a. In vivo imaging of luciferase-expressing HEL tumor xenografts. Mice were imaged before (top images) and after (bottom image) five days of methotrexate treatment alone or in combination with histidine supplementation. For panels a,c, HEL cell-derived tumor-bearing mice: vehicle n=5, histidine supplementation n=4, methotrexate n=6, methotrexate + histidine supplementation n=6. Four mice per group are presented. b. In vivo imaging of luciferase-expressing SEM tumor xenografts. Mice were imaged before (top images) and after (bottom image) five days of treatment. All mice are presented. Mice are numbered in color by their experimental group. For panels b,d, SEM cell-derived tumor-bearing mice: vehicle n=6, histidine supplementation n=7, methotrexate n=7, methotrexate + histidine supplementation n=7. c. Additional images of H&E analyses of HEL cell-derived tumor sections from methotrexate-treated and methotrexate plus histidine supplementation-treated mice. d. H&E images of SEM cell-derived tumor sections from all treatment groups. Three mice per group are presented. Source data for Fig. 4 and Extended Data Fig. 6–8 can be found in the file Source Data_4.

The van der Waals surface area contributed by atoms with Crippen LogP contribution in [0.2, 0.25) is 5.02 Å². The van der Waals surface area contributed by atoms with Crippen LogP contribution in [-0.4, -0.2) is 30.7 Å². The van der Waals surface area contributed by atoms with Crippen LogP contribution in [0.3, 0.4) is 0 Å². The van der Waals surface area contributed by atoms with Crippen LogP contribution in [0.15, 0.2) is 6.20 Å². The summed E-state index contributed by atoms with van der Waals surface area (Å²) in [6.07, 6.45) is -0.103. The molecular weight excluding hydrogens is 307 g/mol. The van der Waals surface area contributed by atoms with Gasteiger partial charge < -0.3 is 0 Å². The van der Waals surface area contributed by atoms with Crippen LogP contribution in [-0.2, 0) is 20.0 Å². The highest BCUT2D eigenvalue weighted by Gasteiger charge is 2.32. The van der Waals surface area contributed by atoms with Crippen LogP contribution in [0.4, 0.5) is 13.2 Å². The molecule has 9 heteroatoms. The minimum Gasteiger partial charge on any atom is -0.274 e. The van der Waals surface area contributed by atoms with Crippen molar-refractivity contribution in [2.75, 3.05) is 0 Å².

Extended Data Figure 7
Extended Data Figure 7. In vivo histidine supplementation increases flux through the histidine degradation pathway and sensitizes tumors to methotrexate (part 2)
a. Higher magnification of H&E images of tumor sections from SEM cell-derived tumor-bearing mice from all groups. b. H&E analyses of kidney sections from HEL cell-derived tumor-bearing mice from all experimental groups.
Extended Data Figure 8
Extended Data Figure 8. In vivo histidine supplementation increases flux through the histidine degradation pathway and sensitizes tumors to methotrexate (part 3)